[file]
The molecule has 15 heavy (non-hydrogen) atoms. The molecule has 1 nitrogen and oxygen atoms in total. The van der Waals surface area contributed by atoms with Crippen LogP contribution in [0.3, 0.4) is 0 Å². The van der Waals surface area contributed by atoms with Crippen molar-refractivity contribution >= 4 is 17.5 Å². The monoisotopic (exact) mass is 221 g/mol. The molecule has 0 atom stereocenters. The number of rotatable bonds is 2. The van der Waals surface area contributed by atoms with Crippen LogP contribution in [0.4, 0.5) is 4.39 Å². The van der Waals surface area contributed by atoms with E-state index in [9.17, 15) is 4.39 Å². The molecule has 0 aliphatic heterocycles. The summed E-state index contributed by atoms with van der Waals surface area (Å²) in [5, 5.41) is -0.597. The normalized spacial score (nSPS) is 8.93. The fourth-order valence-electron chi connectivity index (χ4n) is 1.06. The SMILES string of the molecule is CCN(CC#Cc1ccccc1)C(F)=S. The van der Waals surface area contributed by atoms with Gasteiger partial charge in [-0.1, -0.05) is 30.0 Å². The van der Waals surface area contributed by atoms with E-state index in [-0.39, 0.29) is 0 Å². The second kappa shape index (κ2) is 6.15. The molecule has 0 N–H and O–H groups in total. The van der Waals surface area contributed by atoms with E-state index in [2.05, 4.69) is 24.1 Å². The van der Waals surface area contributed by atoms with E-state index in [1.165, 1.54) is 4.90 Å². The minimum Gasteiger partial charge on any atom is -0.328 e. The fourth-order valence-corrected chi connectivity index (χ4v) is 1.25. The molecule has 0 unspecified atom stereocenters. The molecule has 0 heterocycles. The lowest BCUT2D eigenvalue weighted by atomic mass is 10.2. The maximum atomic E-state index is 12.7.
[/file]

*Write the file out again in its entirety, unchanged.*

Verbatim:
The molecule has 15 heavy (non-hydrogen) atoms. The molecule has 1 nitrogen and oxygen atoms in total. The van der Waals surface area contributed by atoms with Crippen LogP contribution in [0.3, 0.4) is 0 Å². The van der Waals surface area contributed by atoms with Crippen molar-refractivity contribution >= 4 is 17.5 Å². The monoisotopic (exact) mass is 221 g/mol. The molecule has 0 atom stereocenters. The number of rotatable bonds is 2. The van der Waals surface area contributed by atoms with Crippen LogP contribution in [0.4, 0.5) is 4.39 Å². The van der Waals surface area contributed by atoms with E-state index in [9.17, 15) is 4.39 Å². The molecule has 0 aliphatic heterocycles. The summed E-state index contributed by atoms with van der Waals surface area (Å²) in [5, 5.41) is -0.597. The normalized spacial score (nSPS) is 8.93. The fourth-order valence-electron chi connectivity index (χ4n) is 1.06. The SMILES string of the molecule is CCN(CC#Cc1ccccc1)C(F)=S. The van der Waals surface area contributed by atoms with Gasteiger partial charge in [-0.1, -0.05) is 30.0 Å². The van der Waals surface area contributed by atoms with E-state index in [-0.39, 0.29) is 0 Å². The second kappa shape index (κ2) is 6.15. The molecule has 0 N–H and O–H groups in total. The van der Waals surface area contributed by atoms with E-state index in [2.05, 4.69) is 24.1 Å². The van der Waals surface area contributed by atoms with E-state index in [1.165, 1.54) is 4.90 Å². The minimum Gasteiger partial charge on any atom is -0.328 e. The fourth-order valence-corrected chi connectivity index (χ4v) is 1.25. The molecule has 0 unspecified atom stereocenters. The molecule has 0 heterocycles. The lowest BCUT2D eigenvalue weighted by atomic mass is 10.2. The maximum atomic E-state index is 12.7.